Teachers at tax time

If you’re a teacher or work in a school there are some things that you can claim on tax that other people can’t. Did you know that if you need to do yard duty you may be able to claim sunglasses and a hat? But if you are a PE teacher you probably can’t claim runners or sports clothes.

Here are the most common things you may be able to claim - we recommend checking with your accountant first though as some teachers and school staff can claim things that other staff cannot.

School supplies for your classroom

If you need to purchase school supplies for classroom use, you may be able to claim these as a deduction. If the school reimburses you for the purchase of supplies you will not be able to claim a deduction. School supplies include paper, stationery, textas, pens or pencils.

Home office expenses

Do you do any work at home? If you complete any research, marking, or planning at home you may be able to claim home office expenses such as depreciation on your personal computer, stationery and sundry items such as paper, printer ink, pens, electricity used, internet and phone usage in the course of completing your work. Your accountant will be able to help you identify these.

Self-education and professional learning resources

If you’re studying you may be able to claim deductions for textbooks, stationery, union fees, course fees and certain travel fees if they relate to your current teaching role. You can’t claim education expenses if the education is designed to get you a job, a new job or income from a new income-earning activity.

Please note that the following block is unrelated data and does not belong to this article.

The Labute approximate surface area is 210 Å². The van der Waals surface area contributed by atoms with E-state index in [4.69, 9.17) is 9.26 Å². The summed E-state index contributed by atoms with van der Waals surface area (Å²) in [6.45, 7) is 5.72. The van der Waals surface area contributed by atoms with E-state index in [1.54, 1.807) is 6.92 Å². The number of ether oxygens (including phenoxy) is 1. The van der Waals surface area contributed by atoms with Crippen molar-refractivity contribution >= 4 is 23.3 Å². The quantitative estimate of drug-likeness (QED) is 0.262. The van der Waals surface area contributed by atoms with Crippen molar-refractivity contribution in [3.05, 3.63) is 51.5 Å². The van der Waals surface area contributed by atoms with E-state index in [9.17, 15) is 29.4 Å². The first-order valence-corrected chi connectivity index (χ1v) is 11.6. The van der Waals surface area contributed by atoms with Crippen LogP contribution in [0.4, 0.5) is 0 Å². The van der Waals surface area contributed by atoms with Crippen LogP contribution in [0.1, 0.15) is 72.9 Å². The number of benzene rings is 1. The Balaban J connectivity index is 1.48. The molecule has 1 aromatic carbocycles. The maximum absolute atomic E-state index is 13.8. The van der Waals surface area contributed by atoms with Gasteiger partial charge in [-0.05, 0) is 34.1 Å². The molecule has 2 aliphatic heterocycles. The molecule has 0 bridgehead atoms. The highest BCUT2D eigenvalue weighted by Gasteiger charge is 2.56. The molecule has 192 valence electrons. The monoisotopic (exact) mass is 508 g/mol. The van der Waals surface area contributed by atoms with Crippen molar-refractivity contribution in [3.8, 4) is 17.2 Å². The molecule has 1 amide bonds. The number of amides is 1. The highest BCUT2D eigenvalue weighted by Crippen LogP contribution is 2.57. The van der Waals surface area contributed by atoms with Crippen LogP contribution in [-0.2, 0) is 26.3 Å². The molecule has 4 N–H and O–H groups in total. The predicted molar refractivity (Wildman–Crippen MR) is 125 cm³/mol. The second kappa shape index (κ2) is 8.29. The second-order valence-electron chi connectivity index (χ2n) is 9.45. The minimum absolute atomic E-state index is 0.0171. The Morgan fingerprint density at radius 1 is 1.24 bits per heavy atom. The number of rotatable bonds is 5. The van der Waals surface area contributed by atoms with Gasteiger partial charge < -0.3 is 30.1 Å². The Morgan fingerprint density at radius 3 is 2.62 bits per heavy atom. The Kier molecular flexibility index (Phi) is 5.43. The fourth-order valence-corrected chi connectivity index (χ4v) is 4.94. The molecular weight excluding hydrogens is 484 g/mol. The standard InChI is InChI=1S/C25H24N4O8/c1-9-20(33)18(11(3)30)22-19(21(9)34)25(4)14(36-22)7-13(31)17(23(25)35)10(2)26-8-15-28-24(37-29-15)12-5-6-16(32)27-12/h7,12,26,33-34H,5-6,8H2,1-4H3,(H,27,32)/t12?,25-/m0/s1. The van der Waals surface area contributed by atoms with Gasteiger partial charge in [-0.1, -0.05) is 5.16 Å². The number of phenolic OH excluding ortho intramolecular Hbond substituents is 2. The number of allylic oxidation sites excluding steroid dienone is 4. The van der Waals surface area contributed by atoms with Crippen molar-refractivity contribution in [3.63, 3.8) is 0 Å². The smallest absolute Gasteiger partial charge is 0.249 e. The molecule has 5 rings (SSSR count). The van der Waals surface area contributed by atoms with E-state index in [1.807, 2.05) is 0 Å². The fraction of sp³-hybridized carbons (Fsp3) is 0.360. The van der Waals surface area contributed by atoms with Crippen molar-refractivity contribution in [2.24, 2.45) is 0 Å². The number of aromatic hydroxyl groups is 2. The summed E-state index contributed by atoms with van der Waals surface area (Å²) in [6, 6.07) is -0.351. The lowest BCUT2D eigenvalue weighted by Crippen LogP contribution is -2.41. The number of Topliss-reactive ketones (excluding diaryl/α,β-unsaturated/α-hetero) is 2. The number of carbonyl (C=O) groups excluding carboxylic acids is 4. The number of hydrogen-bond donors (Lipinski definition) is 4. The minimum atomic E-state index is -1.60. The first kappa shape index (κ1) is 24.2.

You may be able to claim work related books, magazines and journals.

Registration and union fees

AEU membership may be able to be tax deductable, as are other union membership fees. You may be able to claim teaching registration fees and related costs.

Protective clothing

If you are required to work outdoors you may be able to claim items that protect you from the sun including sunscreen, a hat, and sunglasses.

What proof do you need to claim expenses?

You’ll need to be able to prove that you’ve incurred these expenses, the best way to do this is to keep receipts and invoices. If you’re claiming travel or home office expenses you’ll need to keep a diary of kilometres driven as well as phone and internet bills. If you’re claiming depreciation on home office equipment you’ll need the receipts for these items as well.

Don’t forget you can claim the cost of managing your tax affairs, this includes fees associated with visiting an accountant or submitting a tax return.

The information above is designed as a helpful guide only - you should consult a registered tax agent or accountant before making any decisions.